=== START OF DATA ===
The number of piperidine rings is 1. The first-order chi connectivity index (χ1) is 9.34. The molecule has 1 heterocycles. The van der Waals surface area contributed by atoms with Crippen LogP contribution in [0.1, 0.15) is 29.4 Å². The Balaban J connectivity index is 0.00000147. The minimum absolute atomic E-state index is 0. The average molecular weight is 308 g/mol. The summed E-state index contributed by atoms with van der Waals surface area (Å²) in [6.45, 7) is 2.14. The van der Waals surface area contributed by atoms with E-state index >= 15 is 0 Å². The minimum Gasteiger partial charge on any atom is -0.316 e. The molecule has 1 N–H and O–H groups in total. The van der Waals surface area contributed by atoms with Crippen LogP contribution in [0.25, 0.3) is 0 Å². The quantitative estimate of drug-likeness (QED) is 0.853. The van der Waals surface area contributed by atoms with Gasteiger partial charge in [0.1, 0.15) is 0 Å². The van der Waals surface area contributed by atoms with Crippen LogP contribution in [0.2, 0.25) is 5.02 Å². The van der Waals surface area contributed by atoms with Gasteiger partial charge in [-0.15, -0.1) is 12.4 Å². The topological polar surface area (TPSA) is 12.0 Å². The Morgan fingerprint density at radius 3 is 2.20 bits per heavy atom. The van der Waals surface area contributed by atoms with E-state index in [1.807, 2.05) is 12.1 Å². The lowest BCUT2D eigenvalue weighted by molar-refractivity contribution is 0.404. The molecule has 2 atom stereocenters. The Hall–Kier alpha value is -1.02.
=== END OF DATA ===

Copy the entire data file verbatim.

The number of piperidine rings is 1. The first-order chi connectivity index (χ1) is 9.34. The molecule has 1 heterocycles. The van der Waals surface area contributed by atoms with Crippen LogP contribution in [0.1, 0.15) is 29.4 Å². The Balaban J connectivity index is 0.00000147. The minimum absolute atomic E-state index is 0. The average molecular weight is 308 g/mol. The summed E-state index contributed by atoms with van der Waals surface area (Å²) in [6.45, 7) is 2.14. The van der Waals surface area contributed by atoms with E-state index >= 15 is 0 Å². The minimum Gasteiger partial charge on any atom is -0.316 e. The molecule has 1 N–H and O–H groups in total. The van der Waals surface area contributed by atoms with Crippen LogP contribution in [0.25, 0.3) is 0 Å². The quantitative estimate of drug-likeness (QED) is 0.853. The van der Waals surface area contributed by atoms with Gasteiger partial charge in [0.1, 0.15) is 0 Å². The van der Waals surface area contributed by atoms with Crippen LogP contribution in [0.2, 0.25) is 5.02 Å². The van der Waals surface area contributed by atoms with Gasteiger partial charge in [-0.15, -0.1) is 12.4 Å². The topological polar surface area (TPSA) is 12.0 Å². The Morgan fingerprint density at radius 3 is 2.20 bits per heavy atom. The van der Waals surface area contributed by atoms with E-state index in [1.807, 2.05) is 12.1 Å². The lowest BCUT2D eigenvalue weighted by molar-refractivity contribution is 0.404. The molecule has 2 atom stereocenters. The Hall–Kier alpha value is -1.02.